VIRTUALLY CONNECTED: Residents who live in one Oakley neighborhood were unable to leave for hours Sunday as police investigated a drive-by shooting.

During the ordeal, The Eye spotted some residents in the locked-down area near Vintage Parkway and Walnut Meadows using social media to keep each other abreast of what was going on.

Samantha Semans said she saw the thread on a neighborhood Facebook group page that there had been a shooting and that the roads were completely blocked off.

"My daughter was sick with pneumonia, and her fever wasn't going down. I had posted something about that on the thread, and several women offered me Tylenol from their house," she said.

Councilwoman Diane Burgis lives near where there still was an "escape" from the neighborhood. She went and bought ibuprofen at the store and walked several blocks to deliver it, Semans said.

"She was a life saver," Semans said.

"A lot of people were needing to get to each other and had concerns. That's the beauty of social media. It can help people to be not quite as scared," Burgis said. "This is a community. We take care of each other."

Richmond's finest: The Eye has a distinct weakness for parties and free food. Hence The Eye's presence at a community reception hosted by For Richmond, one of the city's newest nonprofits. The Jan. 16 gathering at 3109 MacDonald Ave. turned into more than just a very well-catered soiree -- thanks to all the Chevron Corp. dollars that fund For Richmond. It was a brief, writ-large demonstration of all that makes Richmond such a colorful town.

Inside, fresh-faced teens in clean, white button-ups passed out hors d'oeuvres. The Eye snatched a handful of chicken wings from the first kid's tray.

Over the next hour or so, mingling was the activity du jour. Councilman Nat Bates, the city's elder statesman, held court while leaning on a table draped in soft linen, regaling a gaggle of smiling admirers with anecdotes about his recent visit to the Obama White House (which included a kiss from first lady Michelle Obama, he stressed).

Jeffrey Wright, Richmond's loquacious proponent of the banking and mortgage industries, livened up the scene with his staccato delivery and personal panache. At least one member of the Richmond Progressive Alliance, a rival political faction, was seen sliding around the room. Perhaps a reconnaissance mission? Who knew? The Eye matriculated through the crowd, exchanging handshakes and small talk.

"Attention," someone boomed over a mic. The noise tamped down to a low roar.

Kyra Worthy, For Richmond's executive director, detailed the nonprofit's accomplishments since it was founded in 2012, which include helping kids go to college and posting cameras along 23rd Street.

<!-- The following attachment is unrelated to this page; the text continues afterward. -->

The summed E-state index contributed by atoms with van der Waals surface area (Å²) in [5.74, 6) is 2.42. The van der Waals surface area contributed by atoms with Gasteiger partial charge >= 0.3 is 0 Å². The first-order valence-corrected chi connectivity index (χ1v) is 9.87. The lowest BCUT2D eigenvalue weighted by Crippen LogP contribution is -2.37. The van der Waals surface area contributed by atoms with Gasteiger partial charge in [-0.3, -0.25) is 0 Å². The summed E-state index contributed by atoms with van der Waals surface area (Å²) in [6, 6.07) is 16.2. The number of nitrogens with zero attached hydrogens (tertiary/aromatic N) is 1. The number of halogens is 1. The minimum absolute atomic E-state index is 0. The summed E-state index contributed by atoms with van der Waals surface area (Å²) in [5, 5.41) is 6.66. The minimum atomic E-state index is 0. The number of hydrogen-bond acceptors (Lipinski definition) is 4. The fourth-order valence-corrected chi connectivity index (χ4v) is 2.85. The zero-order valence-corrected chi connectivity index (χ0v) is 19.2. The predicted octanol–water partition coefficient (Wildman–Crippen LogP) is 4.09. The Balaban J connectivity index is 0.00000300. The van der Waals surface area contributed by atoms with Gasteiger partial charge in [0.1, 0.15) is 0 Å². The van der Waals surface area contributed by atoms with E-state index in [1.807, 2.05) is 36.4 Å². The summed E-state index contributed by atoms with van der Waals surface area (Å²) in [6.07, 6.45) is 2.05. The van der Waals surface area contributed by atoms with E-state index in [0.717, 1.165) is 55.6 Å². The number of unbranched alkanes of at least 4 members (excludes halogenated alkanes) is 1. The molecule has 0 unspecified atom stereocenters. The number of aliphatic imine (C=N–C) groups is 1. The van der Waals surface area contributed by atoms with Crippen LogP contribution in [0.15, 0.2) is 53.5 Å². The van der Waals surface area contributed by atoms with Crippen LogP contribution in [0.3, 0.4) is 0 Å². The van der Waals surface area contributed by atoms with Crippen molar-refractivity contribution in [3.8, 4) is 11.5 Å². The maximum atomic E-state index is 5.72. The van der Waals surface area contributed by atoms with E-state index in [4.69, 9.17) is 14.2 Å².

Dr. Desmond Carson, wearing his white lab coat from his day job at Doctors Medical Center, urged the crowd to support the hospital, which is losing millions and faces possible closure.

As the party wound down, Councilman and political jester Corky Boozé showed up and ramped up the volume, chewing fat with everybody and slinging verbal darts toward every corner of the room, between mouthfuls of pasta drowned in Alfredo sauce.

Councilman Jim Rogers, the reserved, light-footed anti-Boozé of Richmond's political scene, slid in the back door for a few hellos but was quickly outed by Boozé's thunder rasp.

"Don't let Rogers in, he's liable to stuff all the free food in his pants and sneak out of here," Boozé yelled, laughing. Rogers returned a half-smile before angling his way to the farthest corner of the room.

Oblivious or optimistic?: Although a drought has plunged California into declaring most of the state a natural disaster area, the O.co Coliseum Twitter account (@OdotCoCOLISEUM) recently issued the following announcement: Don't get caught in the rain! Keep the kids warm & dry in a @MonsterJam luxury suite. You can thank PremiumSeating@coliseum.com later!

from dvc to the pro bowl: Aside from taking an occasional glance at Sunday's National Football League Pro Bowl to watch how the Oakland Raiders and San Francisco 49ers players are doing, The Eye recently discovered another local reason to watch.

Indianapolis Colts long snapper Matt Overton, an inside linebacker and long snapper at Diablo Valley College in 2003, was selected to the Pro Bowl.

Overton transferred to Western Washington University after one season on the community college gridiron at Viking Stadium in Pleasant Hill. After graduating, he tried out in the NFL and was signed by the Seattle Seahawks in 2007. The San Leandro native and Tracy High School graduate played in the United Football League for a couple stints.

Overton signed with the Colts in 2012.

"The path that I took to get here is pretty incredible. A lot of faith and patience," Overton said on the team's website. "Just a little over two years ago, I was kind of just bouncing around and didn't really think there was a future for me in the NFL.

"To get the Pro Bowl nod is just a huge honor."

As far as DVC historians can tell, Overton is the first from the school's football program to make a Pro Bowl.

Staff writers Paul Burgarino, Robert Rogers and Chris Treadway contributed to this column.